As corporations increasingly operate across borders, the rules regulating their behavior are becoming relevant to a rapidly growing pool of investors. Corporate governance rules can differ sharply from nation to nation, posing risks not only for investors but for companies seeking access to financial markets. Regulatory bodies across the world are now seeking to align global standards on accounting and other matters in order to increase the confidence of international investors and attract business to national financial markets.
Many experts agree a common set of broadly supported governance principles would be helpful, both as a model for countries trying to develop national corporate governance laws, and as a guide to help investors judge the laws of countries in which they invest. But they acknowledge the difficulty in reaching this goal. Regulatory bodies like the U.S. Securities and Exchange Commission (SEC) are instead focusing on "converging" standards to add flexibility to market structures while maintaining some essential national rules.
According to a 2002 CFR special report by James Shinn and Peter Gourevitch, encouraging corporate governance standards abroad is more than just good business—it's also good foreign policy. Solid standards, the report says, "defuse many trade disputes and reduce the likelihood of destabilizing financial meltdowns," something which benefits all Americans, not just those with direct holdings overseas.
Are there international governance principles?
In 1999, the Organization for Economic Cooperation and Development (OECD) published a lengthy set of corporate governance principles (PDF), endorsed by ministers from many of the world's leading economies. These were intended as a framework for legislative and regulatory projects, both within OECD member states and internationally. Other governance groups have followed suit. The International Corporate Governance Network (ICGN), a U.K.-based group, issued its own set of principles in 2004, adding to what it called the OECD's "minimum acceptable governance standards."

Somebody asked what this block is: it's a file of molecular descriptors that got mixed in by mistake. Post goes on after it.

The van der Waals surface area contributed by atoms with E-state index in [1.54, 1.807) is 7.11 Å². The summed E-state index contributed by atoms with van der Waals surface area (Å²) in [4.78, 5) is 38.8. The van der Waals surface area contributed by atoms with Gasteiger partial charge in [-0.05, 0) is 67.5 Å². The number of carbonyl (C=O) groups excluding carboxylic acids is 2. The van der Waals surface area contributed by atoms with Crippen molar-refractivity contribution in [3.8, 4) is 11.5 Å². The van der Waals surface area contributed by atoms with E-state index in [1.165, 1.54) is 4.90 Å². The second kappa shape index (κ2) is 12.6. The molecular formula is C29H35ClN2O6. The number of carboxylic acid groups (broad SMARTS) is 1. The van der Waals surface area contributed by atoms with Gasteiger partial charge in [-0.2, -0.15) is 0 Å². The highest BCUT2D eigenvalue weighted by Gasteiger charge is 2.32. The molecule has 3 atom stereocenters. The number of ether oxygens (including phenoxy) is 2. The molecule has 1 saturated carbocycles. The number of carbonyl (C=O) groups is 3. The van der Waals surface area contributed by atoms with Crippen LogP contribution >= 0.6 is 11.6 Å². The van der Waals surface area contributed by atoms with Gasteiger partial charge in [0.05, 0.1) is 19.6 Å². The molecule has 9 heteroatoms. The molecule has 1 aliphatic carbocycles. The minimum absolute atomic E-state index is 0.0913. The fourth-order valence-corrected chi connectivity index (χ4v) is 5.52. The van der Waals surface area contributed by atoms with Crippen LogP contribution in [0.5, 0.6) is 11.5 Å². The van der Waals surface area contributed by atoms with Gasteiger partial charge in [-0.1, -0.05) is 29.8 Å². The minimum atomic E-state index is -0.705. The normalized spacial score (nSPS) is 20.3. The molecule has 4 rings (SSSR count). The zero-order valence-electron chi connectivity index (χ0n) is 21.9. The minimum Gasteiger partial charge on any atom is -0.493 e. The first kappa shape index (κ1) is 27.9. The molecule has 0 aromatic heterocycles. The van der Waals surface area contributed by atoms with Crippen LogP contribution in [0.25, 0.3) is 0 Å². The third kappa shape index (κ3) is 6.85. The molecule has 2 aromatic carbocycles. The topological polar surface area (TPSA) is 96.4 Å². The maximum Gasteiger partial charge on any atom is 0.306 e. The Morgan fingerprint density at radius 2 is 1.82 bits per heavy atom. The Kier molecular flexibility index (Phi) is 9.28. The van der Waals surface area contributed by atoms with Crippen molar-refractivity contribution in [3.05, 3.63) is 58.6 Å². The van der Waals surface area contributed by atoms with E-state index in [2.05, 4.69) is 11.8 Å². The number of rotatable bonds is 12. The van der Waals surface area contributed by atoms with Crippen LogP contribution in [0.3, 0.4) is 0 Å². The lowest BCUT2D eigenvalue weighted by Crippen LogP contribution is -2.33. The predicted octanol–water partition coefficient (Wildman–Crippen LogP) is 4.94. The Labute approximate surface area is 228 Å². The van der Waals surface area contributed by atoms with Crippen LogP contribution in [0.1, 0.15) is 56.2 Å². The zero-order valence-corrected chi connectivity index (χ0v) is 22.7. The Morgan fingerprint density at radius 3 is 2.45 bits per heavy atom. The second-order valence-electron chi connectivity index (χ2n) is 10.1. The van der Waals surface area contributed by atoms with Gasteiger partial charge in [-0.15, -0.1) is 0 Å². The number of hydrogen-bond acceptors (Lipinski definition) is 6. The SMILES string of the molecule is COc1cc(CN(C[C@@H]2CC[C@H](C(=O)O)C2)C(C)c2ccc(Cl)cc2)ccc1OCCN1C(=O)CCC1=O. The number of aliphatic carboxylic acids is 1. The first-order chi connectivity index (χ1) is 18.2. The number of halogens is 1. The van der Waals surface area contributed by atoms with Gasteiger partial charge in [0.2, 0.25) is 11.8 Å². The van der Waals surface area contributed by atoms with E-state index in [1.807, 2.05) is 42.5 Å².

What do statements of principle mean, in practice?
In the eyes of many experts, the OECD and ICGN principles are little more than academic guidelines because they aren’t binding. “In my view, they don’t mean a whole lot, practically,” says Gourevitch, whose recent book (also co-written with Shinn) was the topic of this CFR meeting. “I wouldn’t say that they’re meaningless, but they’re only meaningful to the extent that some investors use them as pressure. That’s the optimistic model.”
In other words, principles that aren’t binding can only have an effect if shareholders refuse to invest in companies that do not meet those principles. That kind of pressure would require some of the world’s biggest institutional investors, organizations like CalPERS and TIAA-CREF, to throw their weight around. “The key players in this game are going to be the large institutional owners,” says B. Espen Eckbo, the founding director of the Center for Corporate Governance at Dartmouth’s Tuck School. “Especially pension funds. They look at themselves as having a longer time horizon than the average mutual fund, so I think the disciplinary effect of pension funds is going to be a growing factor.” There is currently some institutional pressure for companies to adhere to internationally recognized governance principles, experts say, but the process is just beginning.
Is the U.S. corporate model the world’s preeminent model?
No. The so-called Anglo-American corporate model, which is based on broad ownership by minority stockholders, is not shared around the world. In fact, it is the minority model. In the rest of the world, corporations more commonly feature block ownership, where executives control a significant percentage of the company's stock. This means American corporate governance concerns do not neatly parallel those of other nations. "In the U.S. and U.K., the key corporate governance issue is managerial incentives, while the key issue in most other countries is whether the controller's interests are aligned with those of minority shareholders," says Allen Ferrell, a Harvard Law School professor who also serves on the National Association of Securities Dealers' (NASD) economic advisory board.
What arguments support globalizing accounting standards?